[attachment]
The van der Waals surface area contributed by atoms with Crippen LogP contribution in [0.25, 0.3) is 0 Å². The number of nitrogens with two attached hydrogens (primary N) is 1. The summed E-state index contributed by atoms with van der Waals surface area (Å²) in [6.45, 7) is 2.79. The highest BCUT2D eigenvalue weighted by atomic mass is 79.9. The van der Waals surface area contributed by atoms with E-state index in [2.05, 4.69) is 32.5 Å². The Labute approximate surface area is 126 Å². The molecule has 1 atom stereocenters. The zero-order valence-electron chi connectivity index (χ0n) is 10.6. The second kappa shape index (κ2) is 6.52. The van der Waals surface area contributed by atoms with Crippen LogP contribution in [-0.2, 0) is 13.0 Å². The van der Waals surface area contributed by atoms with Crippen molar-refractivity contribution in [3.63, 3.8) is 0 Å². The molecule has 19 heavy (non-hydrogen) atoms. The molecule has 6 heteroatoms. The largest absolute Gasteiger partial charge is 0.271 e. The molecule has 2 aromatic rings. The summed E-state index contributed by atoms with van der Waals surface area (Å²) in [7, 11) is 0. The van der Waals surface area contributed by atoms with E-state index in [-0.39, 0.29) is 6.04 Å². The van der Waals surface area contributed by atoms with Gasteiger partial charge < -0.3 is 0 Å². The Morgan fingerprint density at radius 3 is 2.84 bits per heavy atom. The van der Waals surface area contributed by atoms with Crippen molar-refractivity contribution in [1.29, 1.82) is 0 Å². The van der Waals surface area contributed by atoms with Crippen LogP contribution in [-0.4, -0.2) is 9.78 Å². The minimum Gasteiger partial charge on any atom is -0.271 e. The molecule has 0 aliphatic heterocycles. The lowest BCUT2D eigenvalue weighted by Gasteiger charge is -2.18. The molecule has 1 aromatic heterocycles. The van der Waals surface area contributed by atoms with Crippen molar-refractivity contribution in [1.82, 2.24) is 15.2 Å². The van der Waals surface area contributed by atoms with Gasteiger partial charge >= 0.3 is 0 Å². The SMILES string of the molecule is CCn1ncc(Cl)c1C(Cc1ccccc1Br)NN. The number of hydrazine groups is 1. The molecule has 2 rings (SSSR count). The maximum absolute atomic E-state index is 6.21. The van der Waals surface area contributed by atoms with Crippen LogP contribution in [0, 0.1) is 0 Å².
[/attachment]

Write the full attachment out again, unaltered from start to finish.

The van der Waals surface area contributed by atoms with Crippen LogP contribution in [0.25, 0.3) is 0 Å². The number of nitrogens with two attached hydrogens (primary N) is 1. The summed E-state index contributed by atoms with van der Waals surface area (Å²) in [6.45, 7) is 2.79. The highest BCUT2D eigenvalue weighted by atomic mass is 79.9. The van der Waals surface area contributed by atoms with E-state index in [2.05, 4.69) is 32.5 Å². The Labute approximate surface area is 126 Å². The molecule has 1 atom stereocenters. The zero-order valence-electron chi connectivity index (χ0n) is 10.6. The second kappa shape index (κ2) is 6.52. The van der Waals surface area contributed by atoms with Crippen LogP contribution in [-0.2, 0) is 13.0 Å². The van der Waals surface area contributed by atoms with Crippen molar-refractivity contribution in [3.63, 3.8) is 0 Å². The molecule has 19 heavy (non-hydrogen) atoms. The molecule has 6 heteroatoms. The largest absolute Gasteiger partial charge is 0.271 e. The molecule has 2 aromatic rings. The summed E-state index contributed by atoms with van der Waals surface area (Å²) in [7, 11) is 0. The van der Waals surface area contributed by atoms with E-state index in [-0.39, 0.29) is 6.04 Å². The van der Waals surface area contributed by atoms with Gasteiger partial charge < -0.3 is 0 Å². The Morgan fingerprint density at radius 3 is 2.84 bits per heavy atom. The van der Waals surface area contributed by atoms with Crippen molar-refractivity contribution in [1.29, 1.82) is 0 Å². The van der Waals surface area contributed by atoms with Crippen LogP contribution in [-0.4, -0.2) is 9.78 Å². The minimum Gasteiger partial charge on any atom is -0.271 e. The molecule has 0 aliphatic heterocycles. The lowest BCUT2D eigenvalue weighted by Gasteiger charge is -2.18. The molecule has 1 aromatic heterocycles. The van der Waals surface area contributed by atoms with Crippen molar-refractivity contribution in [1.82, 2.24) is 15.2 Å². The van der Waals surface area contributed by atoms with Gasteiger partial charge >= 0.3 is 0 Å². The SMILES string of the molecule is CCn1ncc(Cl)c1C(Cc1ccccc1Br)NN. The number of hydrazine groups is 1. The molecule has 2 rings (SSSR count). The maximum absolute atomic E-state index is 6.21. The van der Waals surface area contributed by atoms with Crippen LogP contribution in [0, 0.1) is 0 Å².